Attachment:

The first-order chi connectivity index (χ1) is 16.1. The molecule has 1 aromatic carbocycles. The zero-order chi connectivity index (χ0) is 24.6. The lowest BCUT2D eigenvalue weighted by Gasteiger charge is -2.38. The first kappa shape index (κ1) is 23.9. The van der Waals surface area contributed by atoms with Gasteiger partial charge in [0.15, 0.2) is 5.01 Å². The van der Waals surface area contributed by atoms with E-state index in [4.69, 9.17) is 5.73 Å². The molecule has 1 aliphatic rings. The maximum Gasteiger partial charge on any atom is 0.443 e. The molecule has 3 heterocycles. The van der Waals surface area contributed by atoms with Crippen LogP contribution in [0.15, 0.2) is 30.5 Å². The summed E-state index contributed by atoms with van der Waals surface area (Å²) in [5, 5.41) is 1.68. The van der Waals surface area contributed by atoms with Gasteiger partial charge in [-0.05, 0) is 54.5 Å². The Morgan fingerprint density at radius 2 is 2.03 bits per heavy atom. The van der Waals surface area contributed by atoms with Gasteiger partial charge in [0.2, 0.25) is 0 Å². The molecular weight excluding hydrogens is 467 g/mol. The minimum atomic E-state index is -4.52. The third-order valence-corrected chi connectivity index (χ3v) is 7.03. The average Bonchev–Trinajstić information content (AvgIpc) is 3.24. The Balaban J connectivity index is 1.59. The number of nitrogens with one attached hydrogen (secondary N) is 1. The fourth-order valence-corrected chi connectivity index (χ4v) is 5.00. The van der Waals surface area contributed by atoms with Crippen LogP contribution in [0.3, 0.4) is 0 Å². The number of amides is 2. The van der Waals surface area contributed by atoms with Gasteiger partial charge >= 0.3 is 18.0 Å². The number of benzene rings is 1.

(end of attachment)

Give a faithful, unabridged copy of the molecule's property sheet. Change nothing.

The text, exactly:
The first-order chi connectivity index (χ1) is 16.1. The molecule has 1 aromatic carbocycles. The zero-order chi connectivity index (χ0) is 24.6. The lowest BCUT2D eigenvalue weighted by Gasteiger charge is -2.38. The first kappa shape index (κ1) is 23.9. The van der Waals surface area contributed by atoms with Gasteiger partial charge in [0.15, 0.2) is 5.01 Å². The van der Waals surface area contributed by atoms with E-state index in [4.69, 9.17) is 5.73 Å². The molecule has 1 aliphatic rings. The maximum Gasteiger partial charge on any atom is 0.443 e. The molecule has 3 heterocycles. The van der Waals surface area contributed by atoms with Crippen LogP contribution in [0.15, 0.2) is 30.5 Å². The summed E-state index contributed by atoms with van der Waals surface area (Å²) in [5, 5.41) is 1.68. The van der Waals surface area contributed by atoms with Gasteiger partial charge in [-0.05, 0) is 54.5 Å². The Morgan fingerprint density at radius 2 is 2.03 bits per heavy atom. The van der Waals surface area contributed by atoms with Gasteiger partial charge in [0.2, 0.25) is 0 Å². The molecular weight excluding hydrogens is 467 g/mol. The minimum atomic E-state index is -4.52. The third-order valence-corrected chi connectivity index (χ3v) is 7.03. The average Bonchev–Trinajstić information content (AvgIpc) is 3.24. The Balaban J connectivity index is 1.59. The number of nitrogens with one attached hydrogen (secondary N) is 1. The fourth-order valence-corrected chi connectivity index (χ4v) is 5.00. The van der Waals surface area contributed by atoms with Crippen LogP contribution in [0.3, 0.4) is 0 Å². The number of amides is 2. The van der Waals surface area contributed by atoms with Gasteiger partial charge >= 0.3 is 18.0 Å². The number of benzene rings is 1.